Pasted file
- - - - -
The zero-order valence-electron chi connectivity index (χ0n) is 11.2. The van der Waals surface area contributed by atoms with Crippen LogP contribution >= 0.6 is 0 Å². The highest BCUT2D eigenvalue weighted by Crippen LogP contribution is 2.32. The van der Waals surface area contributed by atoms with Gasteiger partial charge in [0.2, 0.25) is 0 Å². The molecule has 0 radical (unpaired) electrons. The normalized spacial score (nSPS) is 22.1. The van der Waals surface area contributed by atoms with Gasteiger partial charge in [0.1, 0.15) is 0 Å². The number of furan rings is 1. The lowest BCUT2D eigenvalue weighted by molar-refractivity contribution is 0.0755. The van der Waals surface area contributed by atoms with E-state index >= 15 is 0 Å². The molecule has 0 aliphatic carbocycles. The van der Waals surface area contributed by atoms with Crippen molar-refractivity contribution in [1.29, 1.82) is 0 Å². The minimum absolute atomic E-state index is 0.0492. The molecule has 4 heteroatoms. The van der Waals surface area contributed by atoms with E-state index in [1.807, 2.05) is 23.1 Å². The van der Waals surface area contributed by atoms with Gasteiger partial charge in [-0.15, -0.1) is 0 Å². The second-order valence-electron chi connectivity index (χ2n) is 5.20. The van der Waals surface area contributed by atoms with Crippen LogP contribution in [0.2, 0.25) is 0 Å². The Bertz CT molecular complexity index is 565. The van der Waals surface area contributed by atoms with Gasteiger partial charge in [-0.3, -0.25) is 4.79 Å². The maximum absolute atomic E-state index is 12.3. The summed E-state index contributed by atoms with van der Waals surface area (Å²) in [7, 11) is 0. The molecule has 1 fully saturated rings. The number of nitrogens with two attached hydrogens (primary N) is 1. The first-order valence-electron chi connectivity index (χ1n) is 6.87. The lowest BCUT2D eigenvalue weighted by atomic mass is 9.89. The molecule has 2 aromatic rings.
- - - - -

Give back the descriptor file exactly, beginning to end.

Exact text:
The zero-order valence-electron chi connectivity index (χ0n) is 11.2. The van der Waals surface area contributed by atoms with Crippen LogP contribution >= 0.6 is 0 Å². The highest BCUT2D eigenvalue weighted by Crippen LogP contribution is 2.32. The van der Waals surface area contributed by atoms with Gasteiger partial charge in [0.2, 0.25) is 0 Å². The molecule has 0 radical (unpaired) electrons. The normalized spacial score (nSPS) is 22.1. The van der Waals surface area contributed by atoms with Gasteiger partial charge in [0.1, 0.15) is 0 Å². The number of furan rings is 1. The lowest BCUT2D eigenvalue weighted by molar-refractivity contribution is 0.0755. The van der Waals surface area contributed by atoms with E-state index >= 15 is 0 Å². The molecule has 0 aliphatic carbocycles. The van der Waals surface area contributed by atoms with Crippen molar-refractivity contribution in [1.29, 1.82) is 0 Å². The minimum absolute atomic E-state index is 0.0492. The molecule has 4 heteroatoms. The van der Waals surface area contributed by atoms with E-state index in [1.807, 2.05) is 23.1 Å². The van der Waals surface area contributed by atoms with Gasteiger partial charge in [-0.15, -0.1) is 0 Å². The second-order valence-electron chi connectivity index (χ2n) is 5.20. The van der Waals surface area contributed by atoms with Crippen LogP contribution in [0.2, 0.25) is 0 Å². The Bertz CT molecular complexity index is 565. The van der Waals surface area contributed by atoms with Gasteiger partial charge in [-0.3, -0.25) is 4.79 Å². The maximum absolute atomic E-state index is 12.3. The summed E-state index contributed by atoms with van der Waals surface area (Å²) in [7, 11) is 0. The molecule has 1 fully saturated rings. The number of nitrogens with two attached hydrogens (primary N) is 1. The first-order valence-electron chi connectivity index (χ1n) is 6.87. The lowest BCUT2D eigenvalue weighted by atomic mass is 9.89. The molecule has 2 aromatic rings.